Israeli Prime Minister Benjamin Netanyahu chairs the weekly cabinet meeting at his office in Jerusalem on October 27.
Netanyahu, right, sits with a friend at the entrance to his family home in Jerusalem on July 1, 1967. The Israeli prime minister was born October 21, 1949.
Netanyahu, right, with a friend in the Judean Desert on May 1, 1968.
Netanyahu serves in the Sayeret Matkal, an elite commando unit of the Israeli army, in 1971. He spent five years in the unit.
Netanyahu shakes hands with Israeli President Zalman Shazar during a November 1972 ceremony honoring the Sayeret Matkal soldiers who freed hostages in a hijacking earlier that year.
Netanyahu and his first wife, Miriam, in June 1980.
Netanyahu and his daughter, Noa, in June 1980.
Netanyahu speaks in July 1986 with Sorin Hershko, one of the Israeli soldiers wounded in Operation Entebbe. It was the 10th anniversary of Operation Entebbe, a dramatic rescue of Jewish hostages at Uganda’s Entebbe Airport. Netanyahu’s brother, Yonatan, was killed leading Operation Entebbe in 1976. Affected by his brother’s death, Netanyahu organized two international conferences on ways to combat terrorism, one in 1979 and another in 1984.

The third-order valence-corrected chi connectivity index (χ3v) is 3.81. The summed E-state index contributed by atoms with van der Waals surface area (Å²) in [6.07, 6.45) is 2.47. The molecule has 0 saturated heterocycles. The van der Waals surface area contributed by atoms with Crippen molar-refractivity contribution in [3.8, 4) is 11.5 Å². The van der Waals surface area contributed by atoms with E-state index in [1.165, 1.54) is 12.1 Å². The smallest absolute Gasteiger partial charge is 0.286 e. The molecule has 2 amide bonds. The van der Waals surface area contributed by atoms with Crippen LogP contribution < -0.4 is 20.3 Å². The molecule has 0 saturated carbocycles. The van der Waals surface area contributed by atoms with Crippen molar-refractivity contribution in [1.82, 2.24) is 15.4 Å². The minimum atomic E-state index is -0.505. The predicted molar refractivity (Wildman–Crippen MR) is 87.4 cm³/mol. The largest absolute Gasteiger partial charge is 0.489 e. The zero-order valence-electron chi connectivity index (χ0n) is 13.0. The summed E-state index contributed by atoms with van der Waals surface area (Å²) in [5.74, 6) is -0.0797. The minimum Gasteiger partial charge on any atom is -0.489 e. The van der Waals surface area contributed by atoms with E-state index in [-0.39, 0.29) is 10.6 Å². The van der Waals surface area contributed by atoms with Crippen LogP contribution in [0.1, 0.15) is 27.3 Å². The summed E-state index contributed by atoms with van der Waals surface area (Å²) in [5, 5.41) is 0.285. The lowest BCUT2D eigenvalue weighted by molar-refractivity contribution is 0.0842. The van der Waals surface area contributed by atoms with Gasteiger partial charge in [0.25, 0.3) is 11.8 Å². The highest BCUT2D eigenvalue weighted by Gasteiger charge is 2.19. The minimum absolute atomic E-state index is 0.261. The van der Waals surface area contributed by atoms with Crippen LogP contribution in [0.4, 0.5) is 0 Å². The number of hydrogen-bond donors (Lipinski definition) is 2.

From 1984 to 1988, Netanyahu was Israel’s ambassador to the United Nations.
Netanyahu talks to Israeli Prime Minister Yitzhak Shamir on a stroll in New York’s Central Park in November 1987.
Netanyahu, as Israel’s deputy foreign minister, goes through some papers as Government Secretary Elyakim Rubinstein recites morning prayers on a flight from New York to Washington in April 1989.
Shamir speaks with Netanyahu at a Middle East peace conference in Madrid in October 1991.
Netanyahu celebrates after being elected chairman of the right-wing Likud party on March 21, 1993.
Netanyahu and former foreign minister David Levy sit in the Knesset during the vote for a new Israeli President on March 24, 1993.
Netanyahu meets with King Hussein of Jordan, center, and Crown Prince Hassan in December 1994. It was Netanyahu’s first visit to Jordan.
Netanyahu shakes hands with outgoing Israeli Prime Minister Shimon Peres before taking the office himself in June 1996.
Netanyahu meets with Palestinian leader Yasser Arafat for the first time on September 4, 1996, at an Israeli army base at the Erez Checkpoint in Gaza.
Netanyahu meets with US Secretary of State Madeleine Albright in Washington in February 1997.
Netanyahu spends the day on the beach with his wife, Sara, and son Avner in Caesarea, Israel, on August 16, 1997.